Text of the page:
One of the first things we see on the horizon is Agathla, the tall spire that holds up the Navajo sky. The random buttes begin to gather and outside Kayenta, become a crowd of mountains. We stop for gas in town. Near the pumps, a group of bikers is dancing the parking lot. A leather-clad man in a beard swirls his 'Mama' round and round. We follow their Harleys until they turn off into Navajo National Monument. Throughout the day we'll pass more bikes heading in this direction for what appears to be some kind of rally. I'm glad that we hadn't camped there last night.
To our left Black Mesa looms up. It runs parallel to a set of rails that eventually leads to a tall tower with tracks extending from it like the drop of a roller coaster. This is the terminus from which Mr. Peabody's Coal Trains come and take it away. The drive beside the rails is flat, broken only by a few buildings. A Standard Oil gas station is covered with some beautifully drawn graffiti. Red Lake Trading Post stands as it has for over a century, but for one detail. While filming a movie, the crew found some of the walls had been constructed of the wood of old coffee cases, plastered over for fifty years.
We follow this chain of trading posts west and south through the Badlands of the Painted Desert to the Painted Desert itself. The sun is high by now, the colors fading on the palette. The earth turns black near our turnoff toward Wupatki. The former residents here fled during the very volcanic eruption that stained this land. It is here we meet Mike, Holly, and the boys, and wander the ruins through the last of the morning's cool. I'm not as focused on the place's history as much as I am focused on my own. Mike and I were best friends back in college and haven't seen one another in almost four years. A few details do distract me from the conversation. Near the lower ruins, a blowhole thrusts cold wind into the air now growing hot. This natural cooling system is caused by changes in barometric pressure. On colder days, it'll blow hot. I overhear another visitor asking why we don't use such a system as climate control in our own homes. Beside the blowhole, a shamaness is going through a series of prayers, fiddling with beads and stones. Miki and I inch closer, suspecting that she's Japanese. There are another pair of Asian-looking women sitting on a nearby wall, and I walk up and say hello in Japanese. They respond in kind. They both live in Sedona, and are taking the shamaness, from Okinawa, around the West in order to pray at power spots as a form of healing for the recent disasters in Japan. I wonder if I've met the shamaness before, during my own visit to Okinawa's sacred groves nearly a decade ago.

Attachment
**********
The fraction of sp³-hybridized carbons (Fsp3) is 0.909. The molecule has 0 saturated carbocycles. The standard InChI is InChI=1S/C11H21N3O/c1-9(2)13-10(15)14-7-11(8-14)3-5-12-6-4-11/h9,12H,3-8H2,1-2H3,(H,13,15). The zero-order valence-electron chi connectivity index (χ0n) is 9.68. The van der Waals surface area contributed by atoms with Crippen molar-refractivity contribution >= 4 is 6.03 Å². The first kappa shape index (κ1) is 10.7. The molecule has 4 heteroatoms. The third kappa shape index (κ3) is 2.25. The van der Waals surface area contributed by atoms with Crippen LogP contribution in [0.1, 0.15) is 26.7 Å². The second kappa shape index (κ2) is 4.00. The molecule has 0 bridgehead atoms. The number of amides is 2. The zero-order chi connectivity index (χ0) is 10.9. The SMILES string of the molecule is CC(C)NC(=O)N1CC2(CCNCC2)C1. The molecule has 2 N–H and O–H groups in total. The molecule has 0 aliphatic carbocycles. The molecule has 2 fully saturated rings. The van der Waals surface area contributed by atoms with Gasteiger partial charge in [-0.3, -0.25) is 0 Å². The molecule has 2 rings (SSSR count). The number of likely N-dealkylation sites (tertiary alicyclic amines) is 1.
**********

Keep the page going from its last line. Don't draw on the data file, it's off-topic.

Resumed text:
We do the short drive toward the Sunset Crater volcano itself. Near a series of lava flows, we do a short but steep hike up a trail covered over with ash. Where the trail tops out we sit on the trunk of a fallen tree and admire the meadow around us, and the San Francisco Peaks further out. It is gorgeous here, the green of pine standing in strong contrast to the black of soil and rock. It is hard to leave.
We pass through Flagstaff and get on I-40. We only expect to be on it for a few miles. Just before our exit at Walnut Canyon, I look in my rearview mirror to see Mike's car being pushed sideways by a semi. Somehow, he gets the car off the front of the truck, accelerates off the road, and brakes before bottoming out onto the median. I pull off the road and sprint back up the highway to find everyone okay. For such a horrific incident, the damage is mild. I ask Mike how he had the presence of mind to act, well, perfectly. He laughs and says that he doesn't really recall anything about the accident despite it happening mere minutes before. The next couple hours are spent with the formalities of cops and insurance. The trucker is obviously at fault, but I can't help feel sad for him. He squats beside his cab, head in hands. He'll surely pay hell with his bosses.
We change the tire and putter back to town. We are staying at the famous Monte Vista hotel, with its history and ghost. After a quick check in, we grab a beer in the bar in order to decompress. These beers are the first of many, as we grab dinner in yet another pan-Asian joint, then Mike and I will set off alone later. This last drink is superfluous, what I always refer to as going "a beer too far." My head will hate me tomorrow. We stumble back to the Monte Vista. It is graduation weekend for NAU, and this hotel seems the center of the party. I sit in the lobby, much entertained in watching the grads and their families. Later in my room, their noise carries up, but I'm too exhausted and drunk to care, and sleep solidly...